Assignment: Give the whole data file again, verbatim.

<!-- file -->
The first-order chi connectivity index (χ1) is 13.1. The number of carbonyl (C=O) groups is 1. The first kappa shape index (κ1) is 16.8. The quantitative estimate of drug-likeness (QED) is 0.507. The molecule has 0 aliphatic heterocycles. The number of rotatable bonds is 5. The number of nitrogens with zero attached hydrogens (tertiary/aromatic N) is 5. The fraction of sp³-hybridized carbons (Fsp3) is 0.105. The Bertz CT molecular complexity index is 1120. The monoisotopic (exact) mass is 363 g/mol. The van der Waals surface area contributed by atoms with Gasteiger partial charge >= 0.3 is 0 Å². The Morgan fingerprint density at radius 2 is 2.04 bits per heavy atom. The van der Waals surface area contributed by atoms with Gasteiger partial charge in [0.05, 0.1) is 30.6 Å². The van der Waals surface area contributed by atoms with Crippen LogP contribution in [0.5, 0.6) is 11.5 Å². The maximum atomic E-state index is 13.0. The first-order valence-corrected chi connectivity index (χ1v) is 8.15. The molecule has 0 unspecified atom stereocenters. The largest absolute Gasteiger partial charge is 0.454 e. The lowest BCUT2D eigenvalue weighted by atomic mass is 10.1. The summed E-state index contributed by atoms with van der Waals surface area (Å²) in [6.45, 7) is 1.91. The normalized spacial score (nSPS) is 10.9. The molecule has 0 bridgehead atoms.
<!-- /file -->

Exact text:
The first-order chi connectivity index (χ1) is 13.1. The number of carbonyl (C=O) groups is 1. The first kappa shape index (κ1) is 16.8. The quantitative estimate of drug-likeness (QED) is 0.507. The molecule has 0 aliphatic heterocycles. The number of rotatable bonds is 5. The number of nitrogens with zero attached hydrogens (tertiary/aromatic N) is 5. The fraction of sp³-hybridized carbons (Fsp3) is 0.105. The Bertz CT molecular complexity index is 1120. The monoisotopic (exact) mass is 363 g/mol. The van der Waals surface area contributed by atoms with Gasteiger partial charge >= 0.3 is 0 Å². The Morgan fingerprint density at radius 2 is 2.04 bits per heavy atom. The van der Waals surface area contributed by atoms with Gasteiger partial charge in [0.05, 0.1) is 30.6 Å². The van der Waals surface area contributed by atoms with Crippen LogP contribution in [0.5, 0.6) is 11.5 Å². The maximum atomic E-state index is 13.0. The first-order valence-corrected chi connectivity index (χ1v) is 8.15. The molecule has 0 unspecified atom stereocenters. The largest absolute Gasteiger partial charge is 0.454 e. The lowest BCUT2D eigenvalue weighted by atomic mass is 10.1. The summed E-state index contributed by atoms with van der Waals surface area (Å²) in [6.45, 7) is 1.91. The normalized spacial score (nSPS) is 10.9. The molecule has 0 bridgehead atoms.